/bin/bash

/bin/bsh

/bin/chmod

/bin/cat

/bin/cp

/bin/chown

/bin/chgrp

/bin/cpio

/bin/consolechars

/bin/csh

But $ ls /bin/[!a-o] $ ls /bin/[^a-o] If the first character following the [ is a ! or a ^ then any character not enclosed is matched i.e. do not show us file name that beginning with a,b,c,e...o, like /bin/ps

/bin/rvi

/bin/sleep /bin/touch

/bin/view

/bin/pwd

/bin/rview

/bin/sort

/bin/true

/bin/red

/bin/sayHello

/bin/stty

/bin/umount

84

/bin/wcomp /bin/xconf

85

UNIX Lab Manual /bin/remadmin /bin/rm

/bin/sed

/bin/su

/bin/setserial

/bin/sync

/bin/rmdir

/bin/sfxload

/bin/tar

/bin/rpm

/bin/sh

/bin/tcsh

/bin/uname

/bin/ypdomainname

/bin/userconf /bin/zcat /bin/usleep /bin/vi

(14)command1;command2 To run two command with one command line.For eg. $ date;who ,Will print today's date followed

by users who are currently login. Note that You can't use $ date who for same purpose, you must put semicolon in between date and who command.

85

86

UNIX Lab Manual

Viva Questions & Answers 1. What is a Make file? Ans : Make file is a utility in Unix to help compile large programs . It helps by only compiling the portion of the program that has been changed . 2. Could you tell something about the Unix System Kernel? Ans : The kernel is the heart of the UNIX operating system , it’s responsible for controlling the computer’s resources and scheduling user jobs so that each one gets its fair share of resources . 3. How can you tell what shell you are running on UNIX system with out using SHELL VARIABLE Ans :You can do the Echo $RANDOM . It will return a undefined variable if you are

from the C-Shell , just a return prompt if you are from the Bourne shell , and a 5 digit random numbers if you are from the Korn shell . You could also do a ps -l and look for the shell with […] 4. What do you mean by u-area (user area) or u-block? Ans : This contains the private data that is manipulated only by the Kernel . This is local to the Process , i.e. each process is allocated a u-area. 5 . What scheme does the Kernel in Unix System V follow while choosing a swap device among the multiple swap devices?

86

87

UNIX Lab Manual Ans : Kernel follows Round Robin scheme choosing a swap device among the multiple swap devices in Unix System V .

6 . List the system calls used for process management:

Ans : System calls fork() exec()

Description To create a new process To execute a new program in a process

7 . How do you change File Access Permissions? Ans : Every 1. 2. 3.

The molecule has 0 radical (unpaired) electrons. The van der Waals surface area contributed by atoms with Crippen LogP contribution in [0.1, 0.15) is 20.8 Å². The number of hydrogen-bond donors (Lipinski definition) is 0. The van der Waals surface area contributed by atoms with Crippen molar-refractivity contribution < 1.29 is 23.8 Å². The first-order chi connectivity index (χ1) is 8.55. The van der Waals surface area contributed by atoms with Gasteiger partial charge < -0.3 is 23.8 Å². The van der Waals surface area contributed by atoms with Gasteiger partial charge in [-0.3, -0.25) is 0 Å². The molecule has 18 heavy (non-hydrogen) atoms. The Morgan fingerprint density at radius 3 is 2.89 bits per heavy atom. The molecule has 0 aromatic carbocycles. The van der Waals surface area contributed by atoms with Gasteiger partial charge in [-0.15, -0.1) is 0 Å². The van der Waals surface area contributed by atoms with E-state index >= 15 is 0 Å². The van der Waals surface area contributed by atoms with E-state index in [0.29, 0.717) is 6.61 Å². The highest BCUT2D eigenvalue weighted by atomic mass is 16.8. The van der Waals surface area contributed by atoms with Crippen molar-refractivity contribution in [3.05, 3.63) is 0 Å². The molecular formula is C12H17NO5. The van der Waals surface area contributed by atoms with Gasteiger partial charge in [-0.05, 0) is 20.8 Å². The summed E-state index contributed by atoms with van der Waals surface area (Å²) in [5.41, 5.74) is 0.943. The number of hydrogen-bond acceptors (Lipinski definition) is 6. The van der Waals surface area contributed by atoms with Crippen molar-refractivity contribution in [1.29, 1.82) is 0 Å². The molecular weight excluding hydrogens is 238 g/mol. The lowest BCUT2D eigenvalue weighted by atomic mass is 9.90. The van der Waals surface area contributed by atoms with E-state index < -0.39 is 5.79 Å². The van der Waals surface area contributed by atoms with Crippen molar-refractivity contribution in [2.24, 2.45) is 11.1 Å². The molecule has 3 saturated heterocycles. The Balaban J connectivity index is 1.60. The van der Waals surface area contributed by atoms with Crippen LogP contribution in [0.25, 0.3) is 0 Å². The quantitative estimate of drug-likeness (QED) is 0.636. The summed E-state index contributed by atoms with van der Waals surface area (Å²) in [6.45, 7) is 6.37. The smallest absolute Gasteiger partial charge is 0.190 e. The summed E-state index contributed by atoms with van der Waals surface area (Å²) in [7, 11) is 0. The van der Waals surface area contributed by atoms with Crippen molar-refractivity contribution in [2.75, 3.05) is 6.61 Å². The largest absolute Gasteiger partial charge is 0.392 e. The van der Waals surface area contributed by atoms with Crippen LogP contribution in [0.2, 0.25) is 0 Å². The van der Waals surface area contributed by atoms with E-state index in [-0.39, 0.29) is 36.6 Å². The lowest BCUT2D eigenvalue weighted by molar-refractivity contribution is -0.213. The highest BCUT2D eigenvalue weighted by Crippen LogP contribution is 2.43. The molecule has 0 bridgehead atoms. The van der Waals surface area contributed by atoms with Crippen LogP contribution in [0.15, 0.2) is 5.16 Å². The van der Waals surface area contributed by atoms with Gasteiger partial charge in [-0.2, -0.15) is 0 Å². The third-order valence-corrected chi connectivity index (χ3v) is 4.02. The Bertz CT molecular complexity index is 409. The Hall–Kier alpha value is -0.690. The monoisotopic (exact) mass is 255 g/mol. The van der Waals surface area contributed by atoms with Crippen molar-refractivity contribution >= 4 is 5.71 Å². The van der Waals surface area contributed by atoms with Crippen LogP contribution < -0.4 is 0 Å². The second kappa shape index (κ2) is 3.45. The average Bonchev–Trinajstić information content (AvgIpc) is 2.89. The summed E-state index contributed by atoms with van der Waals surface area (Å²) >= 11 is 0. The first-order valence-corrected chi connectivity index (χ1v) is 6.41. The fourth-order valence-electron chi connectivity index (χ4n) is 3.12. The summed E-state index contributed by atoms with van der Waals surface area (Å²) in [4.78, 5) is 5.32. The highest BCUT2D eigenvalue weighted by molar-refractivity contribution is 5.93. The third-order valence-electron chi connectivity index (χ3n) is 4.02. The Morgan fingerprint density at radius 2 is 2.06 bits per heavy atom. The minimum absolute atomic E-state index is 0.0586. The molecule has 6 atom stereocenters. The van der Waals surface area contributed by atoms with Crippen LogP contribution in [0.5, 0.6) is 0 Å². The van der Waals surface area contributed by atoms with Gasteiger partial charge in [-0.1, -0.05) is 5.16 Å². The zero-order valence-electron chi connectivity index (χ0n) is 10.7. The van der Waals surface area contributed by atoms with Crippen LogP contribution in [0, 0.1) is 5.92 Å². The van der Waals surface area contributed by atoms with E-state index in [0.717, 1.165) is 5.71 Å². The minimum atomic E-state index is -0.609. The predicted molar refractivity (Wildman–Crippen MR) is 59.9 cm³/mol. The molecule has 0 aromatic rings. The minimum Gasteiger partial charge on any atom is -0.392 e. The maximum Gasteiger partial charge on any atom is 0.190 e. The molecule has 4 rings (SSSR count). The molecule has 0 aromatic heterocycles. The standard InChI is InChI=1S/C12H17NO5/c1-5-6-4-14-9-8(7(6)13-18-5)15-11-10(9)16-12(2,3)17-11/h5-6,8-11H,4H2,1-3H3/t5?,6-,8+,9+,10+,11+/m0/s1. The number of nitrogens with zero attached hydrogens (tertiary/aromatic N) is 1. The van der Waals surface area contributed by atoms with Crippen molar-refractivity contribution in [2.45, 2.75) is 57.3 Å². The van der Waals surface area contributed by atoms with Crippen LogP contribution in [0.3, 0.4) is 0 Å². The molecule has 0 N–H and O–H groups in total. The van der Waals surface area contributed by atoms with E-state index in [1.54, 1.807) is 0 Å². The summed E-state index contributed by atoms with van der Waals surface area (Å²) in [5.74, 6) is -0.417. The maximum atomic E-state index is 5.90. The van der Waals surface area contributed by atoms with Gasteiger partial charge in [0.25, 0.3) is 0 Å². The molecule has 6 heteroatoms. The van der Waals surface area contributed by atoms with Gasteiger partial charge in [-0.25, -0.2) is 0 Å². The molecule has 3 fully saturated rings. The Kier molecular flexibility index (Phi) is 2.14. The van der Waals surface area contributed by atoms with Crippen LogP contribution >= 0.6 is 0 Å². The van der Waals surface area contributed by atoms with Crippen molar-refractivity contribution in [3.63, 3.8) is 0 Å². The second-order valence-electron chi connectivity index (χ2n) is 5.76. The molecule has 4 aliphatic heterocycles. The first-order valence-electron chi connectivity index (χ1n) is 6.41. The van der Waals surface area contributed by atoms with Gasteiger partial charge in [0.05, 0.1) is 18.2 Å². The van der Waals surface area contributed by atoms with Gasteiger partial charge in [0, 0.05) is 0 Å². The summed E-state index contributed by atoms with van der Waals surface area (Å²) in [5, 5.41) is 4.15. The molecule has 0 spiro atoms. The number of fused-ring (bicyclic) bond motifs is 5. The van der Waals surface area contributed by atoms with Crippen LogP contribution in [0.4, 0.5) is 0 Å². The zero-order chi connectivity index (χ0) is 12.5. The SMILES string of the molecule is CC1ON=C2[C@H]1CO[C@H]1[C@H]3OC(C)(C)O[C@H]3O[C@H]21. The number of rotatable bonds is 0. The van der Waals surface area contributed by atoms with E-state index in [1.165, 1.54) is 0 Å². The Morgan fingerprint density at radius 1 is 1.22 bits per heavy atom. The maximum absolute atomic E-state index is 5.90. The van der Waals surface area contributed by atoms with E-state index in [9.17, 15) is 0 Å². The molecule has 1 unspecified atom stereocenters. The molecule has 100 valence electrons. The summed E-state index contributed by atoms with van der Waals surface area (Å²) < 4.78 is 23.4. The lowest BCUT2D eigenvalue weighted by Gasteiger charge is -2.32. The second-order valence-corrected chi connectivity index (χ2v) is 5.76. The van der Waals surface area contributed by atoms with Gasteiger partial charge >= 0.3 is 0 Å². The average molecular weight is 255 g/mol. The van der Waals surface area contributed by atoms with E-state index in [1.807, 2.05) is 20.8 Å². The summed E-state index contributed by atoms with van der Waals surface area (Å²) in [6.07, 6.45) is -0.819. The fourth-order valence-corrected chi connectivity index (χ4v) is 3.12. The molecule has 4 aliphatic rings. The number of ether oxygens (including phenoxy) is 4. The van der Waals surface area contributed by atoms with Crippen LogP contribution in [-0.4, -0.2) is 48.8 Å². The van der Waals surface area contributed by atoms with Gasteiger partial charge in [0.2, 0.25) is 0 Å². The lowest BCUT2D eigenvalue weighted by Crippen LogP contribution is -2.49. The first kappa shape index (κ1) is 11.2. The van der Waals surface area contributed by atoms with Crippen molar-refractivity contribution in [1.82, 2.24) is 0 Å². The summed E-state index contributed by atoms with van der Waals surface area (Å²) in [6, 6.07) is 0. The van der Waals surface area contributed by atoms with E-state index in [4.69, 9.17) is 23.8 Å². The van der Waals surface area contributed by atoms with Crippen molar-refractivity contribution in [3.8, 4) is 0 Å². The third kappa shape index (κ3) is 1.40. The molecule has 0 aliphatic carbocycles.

file has following attributes: owner’s user ID ( 16 bit integer ) owner’s group ID ( 16 bit integer ) File access mode word ‘r w x -r w x- r w x’ (user permission - group permission) To change the access mode , we use chmod (filename,mode).

Example: To change mode of myfile to ‘rw-rw-r–’ (ie. read , write permission for user 8 . Explain the layered aspect of a UNIX ystem . What are the layers? What does it mean to say they are layers? Ans : A UNIX system has essentially three main layers : 1 . The hardware 2 . The operating system kernel 3 . The user - level programs The kernel hides the system’s hrdware underneath an abstract , high - level programming interface . It is responsible for implementing many of the facilities 87

88

UNIX Lab Manual that users and user - level programs take for granted . The kerne l assembles all of the following UNIX concepts from lowe r - level

9 . What is the use of ‘grep’ command? Ans : ‘grep’ is a pattern search command . It searches for the pattern , specified in the command line with appropriate option , in a file(s). Syntax : grep Example : grep 99mx mcafile 10 . What difference between cmp and diff commands? Ans : cmp - Compares two files byte by byte and displays the first mismatch. diff - tells the changes to be made to make the files identical

11 . What is the significance of the “tee” command ? Ans : It reads the standard input and sends it to the standard output while redirecting a copy of what it has read to the file specified by the user.

12 . Is ‘du’ a command? If so, what is its use? Ans : Yes , it stands for ‘disk usage’. With the help of this command you can

find the disk capacity and free space of the disk.

88

89